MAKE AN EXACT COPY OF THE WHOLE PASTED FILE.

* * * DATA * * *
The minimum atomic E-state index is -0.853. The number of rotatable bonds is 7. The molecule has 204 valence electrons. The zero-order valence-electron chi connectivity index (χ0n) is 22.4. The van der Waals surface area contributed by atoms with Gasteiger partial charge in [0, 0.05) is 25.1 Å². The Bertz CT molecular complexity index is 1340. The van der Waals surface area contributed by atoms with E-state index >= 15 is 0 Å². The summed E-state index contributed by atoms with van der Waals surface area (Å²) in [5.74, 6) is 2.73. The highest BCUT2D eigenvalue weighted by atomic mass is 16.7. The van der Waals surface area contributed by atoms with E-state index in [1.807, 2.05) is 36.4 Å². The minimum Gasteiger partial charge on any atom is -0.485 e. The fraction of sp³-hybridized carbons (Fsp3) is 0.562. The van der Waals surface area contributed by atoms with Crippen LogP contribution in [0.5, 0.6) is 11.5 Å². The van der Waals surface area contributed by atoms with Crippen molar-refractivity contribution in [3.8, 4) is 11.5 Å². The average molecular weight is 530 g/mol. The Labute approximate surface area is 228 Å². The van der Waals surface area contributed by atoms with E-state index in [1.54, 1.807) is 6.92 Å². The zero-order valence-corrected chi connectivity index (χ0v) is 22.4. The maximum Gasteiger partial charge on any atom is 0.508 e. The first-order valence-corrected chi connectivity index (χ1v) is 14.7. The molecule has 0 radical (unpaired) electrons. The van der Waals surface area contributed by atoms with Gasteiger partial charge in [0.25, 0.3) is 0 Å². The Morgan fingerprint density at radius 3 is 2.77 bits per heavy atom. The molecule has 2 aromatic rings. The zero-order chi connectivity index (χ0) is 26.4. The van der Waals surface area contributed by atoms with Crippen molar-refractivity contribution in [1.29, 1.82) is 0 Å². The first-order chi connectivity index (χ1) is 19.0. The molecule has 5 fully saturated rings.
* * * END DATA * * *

The minimum atomic E-state index is -0.853. The number of rotatable bonds is 7. The molecule has 204 valence electrons. The zero-order valence-electron chi connectivity index (χ0n) is 22.4. The van der Waals surface area contributed by atoms with Gasteiger partial charge in [0, 0.05) is 25.1 Å². The Bertz CT molecular complexity index is 1340. The van der Waals surface area contributed by atoms with E-state index >= 15 is 0 Å². The summed E-state index contributed by atoms with van der Waals surface area (Å²) in [5.74, 6) is 2.73. The highest BCUT2D eigenvalue weighted by atomic mass is 16.7. The van der Waals surface area contributed by atoms with E-state index in [1.807, 2.05) is 36.4 Å². The minimum Gasteiger partial charge on any atom is -0.485 e. The fraction of sp³-hybridized carbons (Fsp3) is 0.562. The van der Waals surface area contributed by atoms with Crippen LogP contribution in [0.5, 0.6) is 11.5 Å². The van der Waals surface area contributed by atoms with Crippen molar-refractivity contribution in [3.8, 4) is 11.5 Å². The average molecular weight is 530 g/mol. The Labute approximate surface area is 228 Å². The van der Waals surface area contributed by atoms with E-state index in [1.54, 1.807) is 6.92 Å². The zero-order valence-corrected chi connectivity index (χ0v) is 22.4. The maximum Gasteiger partial charge on any atom is 0.508 e. The first-order valence-corrected chi connectivity index (χ1v) is 14.7. The molecule has 0 radical (unpaired) electrons. The van der Waals surface area contributed by atoms with Gasteiger partial charge in [0.25, 0.3) is 0 Å². The Morgan fingerprint density at radius 3 is 2.77 bits per heavy atom. The molecule has 2 aromatic rings. The zero-order chi connectivity index (χ0) is 26.4. The van der Waals surface area contributed by atoms with Crippen molar-refractivity contribution in [1.29, 1.82) is 0 Å². The first-order chi connectivity index (χ1) is 19.0. The molecule has 5 fully saturated rings.